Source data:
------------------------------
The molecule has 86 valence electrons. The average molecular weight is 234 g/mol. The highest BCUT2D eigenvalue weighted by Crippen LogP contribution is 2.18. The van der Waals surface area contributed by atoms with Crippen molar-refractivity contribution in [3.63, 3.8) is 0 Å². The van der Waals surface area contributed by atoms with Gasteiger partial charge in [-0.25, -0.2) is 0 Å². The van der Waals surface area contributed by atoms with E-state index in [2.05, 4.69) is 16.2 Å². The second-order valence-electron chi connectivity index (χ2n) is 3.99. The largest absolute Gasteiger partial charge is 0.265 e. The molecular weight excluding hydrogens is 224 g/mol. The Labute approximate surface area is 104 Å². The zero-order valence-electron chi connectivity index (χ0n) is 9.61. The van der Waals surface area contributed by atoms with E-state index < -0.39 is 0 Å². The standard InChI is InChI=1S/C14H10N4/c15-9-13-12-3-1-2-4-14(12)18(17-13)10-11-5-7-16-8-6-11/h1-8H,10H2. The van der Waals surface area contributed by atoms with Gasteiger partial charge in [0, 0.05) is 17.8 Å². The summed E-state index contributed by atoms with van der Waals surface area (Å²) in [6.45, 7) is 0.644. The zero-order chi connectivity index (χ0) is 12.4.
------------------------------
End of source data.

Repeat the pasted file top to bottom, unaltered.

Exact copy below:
The molecule has 86 valence electrons. The average molecular weight is 234 g/mol. The highest BCUT2D eigenvalue weighted by Crippen LogP contribution is 2.18. The van der Waals surface area contributed by atoms with Crippen molar-refractivity contribution in [3.63, 3.8) is 0 Å². The van der Waals surface area contributed by atoms with Gasteiger partial charge in [-0.25, -0.2) is 0 Å². The van der Waals surface area contributed by atoms with E-state index in [2.05, 4.69) is 16.2 Å². The second-order valence-electron chi connectivity index (χ2n) is 3.99. The largest absolute Gasteiger partial charge is 0.265 e. The molecular weight excluding hydrogens is 224 g/mol. The Labute approximate surface area is 104 Å². The zero-order valence-electron chi connectivity index (χ0n) is 9.61. The van der Waals surface area contributed by atoms with E-state index < -0.39 is 0 Å². The standard InChI is InChI=1S/C14H10N4/c15-9-13-12-3-1-2-4-14(12)18(17-13)10-11-5-7-16-8-6-11/h1-8H,10H2. The van der Waals surface area contributed by atoms with Gasteiger partial charge in [0, 0.05) is 17.8 Å². The summed E-state index contributed by atoms with van der Waals surface area (Å²) in [6.45, 7) is 0.644. The zero-order chi connectivity index (χ0) is 12.4.